Wegbereiter der Linguistik neu gelesen
Edited By Alastair G.H. Walker
A re-evaluation of Charles F. Hockett: His views on phonology, junctures, affricates and his criticism of Chomsky
Abstract: This paper provides an altogether favourable though not entirely uncritical review of some of Hockett’s linguistic premises. He is depicted as a leading structuralist, as Bloomfield’s most distinguished scholar, as an important phonologist and as a prominent critic of Chomsky. Hockett’s linguistics will be shown to be more modern and multifaceted than is now remembered. Although he was an empirical structuralist with sympathy for Behaviorism, he reflected at an early stage on the possible distinction between surface and deep grammar, and explicitly admitted the “the reality of inner mental activity”. After a short review of his major monographs of which the last (1987) betrays some reorientation in his thinking, a re-evaluation of some of his positions is based on three cases in point: (a) his intricate study of English affricates resting on an enlightening partial analogy between phonemes and coins, (b) his work on junctures that lent support to a hearer-based model of autonomous phonology, and finally (c) his refutation of some of Chomsky’s major postulates within Transformational Grammar.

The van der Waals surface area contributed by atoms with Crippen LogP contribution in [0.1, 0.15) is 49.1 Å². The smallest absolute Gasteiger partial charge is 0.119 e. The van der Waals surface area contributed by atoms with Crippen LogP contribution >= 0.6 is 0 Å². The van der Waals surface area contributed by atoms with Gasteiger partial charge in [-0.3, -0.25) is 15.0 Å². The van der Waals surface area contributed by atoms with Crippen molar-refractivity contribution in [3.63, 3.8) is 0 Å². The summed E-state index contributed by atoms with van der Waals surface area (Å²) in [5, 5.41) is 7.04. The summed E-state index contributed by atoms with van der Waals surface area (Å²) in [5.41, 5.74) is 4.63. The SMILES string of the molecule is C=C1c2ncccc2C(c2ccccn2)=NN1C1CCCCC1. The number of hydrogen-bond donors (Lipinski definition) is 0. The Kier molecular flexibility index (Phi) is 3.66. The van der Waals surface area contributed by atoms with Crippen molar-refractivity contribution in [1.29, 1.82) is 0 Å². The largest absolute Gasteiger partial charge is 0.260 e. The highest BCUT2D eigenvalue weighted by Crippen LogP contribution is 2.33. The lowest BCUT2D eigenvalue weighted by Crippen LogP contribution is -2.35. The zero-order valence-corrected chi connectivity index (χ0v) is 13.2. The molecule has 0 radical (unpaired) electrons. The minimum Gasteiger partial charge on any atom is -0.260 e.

Charles F. HOCKETT, nicknamed ‘Chad’, is an outstanding North American structuralist and anthropologist. He was born in 1916 in Columbus, Ohio and died in 2000, aged 84 (GAIR 2003: 600). At Yale University, where he completed his PhD in anthropology in 1939, he was able to profit enormously from Edward SAPIR and Leonard BLOOMFIELD (AGARD et al. 1983: ix), two of the most distinguished scholars in the fields of anthropology and linguistics...
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